I'm trying to vertically offset some underscores in a filename representation: some_file_name.ext so that the underscore is moved above the baseline. Here is what I tried def'ing:


but I'm getting error: ! You can't use `\dimexpr' in restricted horizontal mode.

So in my notoriously fragmented competence on TeX primitives, I tried:


to no avail.

How can I vertically offset the underscore character when used in normal text as _? Also, is there a way I can have this occur in all instances (globally) instead of making a macro for it?

Update: Here is what I am trying to achieve (I've changed the macro name for brevity) :

raised by some

raised by a lot

lowered by a lot

Here is a short MVE of what I've tried so far:



This sentence has a raised\quad\offsetchr{15pt}{\_} \quad character in the middle.

This sentence also has a raised\quad\offsetchr{2.5em}{\_} \quad character in the middle.

This sentence has a lowered\quad\offsetchr{-2.5em}{\_} \quad character in the middle.

  • 1
    \dimexpr just computes an (dimension) expression, it doesn't move things around. Can you please show a compilable example of what you're trying? Feb 12, 2021 at 13:21
  • Added what you requested.
    – Ole Aldric
    Feb 12, 2021 at 14:20

2 Answers 2


Your example with \dimexpr is not understandable for me, so for TeX too. Of course, you cannot use \dimexpr in the typesetting material without any context.

But you can use \raise\hbox primitive construction and set the _ as an active character when the parameter of the \filename is read:

\def\filename{\bgroup\catcode`_=13 \filenameA}

% test:
  • Just to relieve the intense suspense as to why I posted a question with \dimexpr is simply because I found this as an answer somewhere online, but as it didn't work (and my questionable understanding of primitives) I posted it here since it is what i've tried and searched for. \raise0.2ex\hbox{\_} did it for me in the particular place i needed it, but no answer has provided a global solution (for all paragraph text).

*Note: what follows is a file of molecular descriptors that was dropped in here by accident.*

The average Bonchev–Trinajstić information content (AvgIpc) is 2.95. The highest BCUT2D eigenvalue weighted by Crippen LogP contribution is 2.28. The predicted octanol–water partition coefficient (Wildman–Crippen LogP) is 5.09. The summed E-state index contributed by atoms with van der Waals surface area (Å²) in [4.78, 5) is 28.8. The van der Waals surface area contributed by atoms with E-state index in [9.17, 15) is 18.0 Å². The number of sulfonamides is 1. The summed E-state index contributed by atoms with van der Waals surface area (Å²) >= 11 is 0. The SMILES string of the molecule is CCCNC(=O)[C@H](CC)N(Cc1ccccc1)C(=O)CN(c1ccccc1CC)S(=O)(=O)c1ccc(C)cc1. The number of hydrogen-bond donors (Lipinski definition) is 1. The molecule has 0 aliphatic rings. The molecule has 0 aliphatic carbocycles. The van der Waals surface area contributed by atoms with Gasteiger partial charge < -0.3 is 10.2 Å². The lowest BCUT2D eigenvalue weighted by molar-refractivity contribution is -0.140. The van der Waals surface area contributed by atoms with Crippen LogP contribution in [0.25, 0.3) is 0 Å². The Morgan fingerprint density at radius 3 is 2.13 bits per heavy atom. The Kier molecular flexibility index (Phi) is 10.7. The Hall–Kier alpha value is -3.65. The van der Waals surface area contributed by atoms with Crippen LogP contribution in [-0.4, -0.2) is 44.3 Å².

– Ole Aldric
    Feb 15, 2021 at 20:25

If you don't need backslashes in the file names, you can do with the following:



  \aldric_filename:n { #1 }

\str_new:N \l_aldric_filename_str
\tl_new:N \l_aldric_filename_tl
\cs_generate_variant:Nn \tl_replace_all:Nnn { NV }

\cs_new_protected:Nn \aldric_filename:n
  % stringify the file name
  \str_set:Nn \l_aldric_filename_str { #1 }
  % define a token list with it
  \tl_set:Nx \l_aldric_filename_tl { \str_use:N \l_aldric_filename_str }
  % replace all _ with a macro for a raised underscore
  \tl_replace_all:NVn \l_aldric_filename_tl \c_underscore_str { \aldric_filename_raised_us: }
  % deliver the result
  \texttt{ \tl_use:N \l_aldric_filename_tl }

\cs_new_protected:Nn \aldric_filename_raised_us:
  \raisebox { 0.2ex } { \c_underscore_str } % fix the parameter to suit







enter image description here

  • It works, flawlessly. But I don't have the slightest clue how. I'm not in any way versed in ExplSyntax. I assume that you somehow capture the underscore with \c_underscore_str and raise it with a \raisebox?
    – Ole Aldric
    Feb 12, 2021 at 14:33
  • @OleAldric Yes, \c_underscore_str is a constant string containing the standard “printable” underscore. The indirection is needed because _ has a special use under \ExplSyntaxOn.
    – egreg
    Feb 12, 2021 at 15:00

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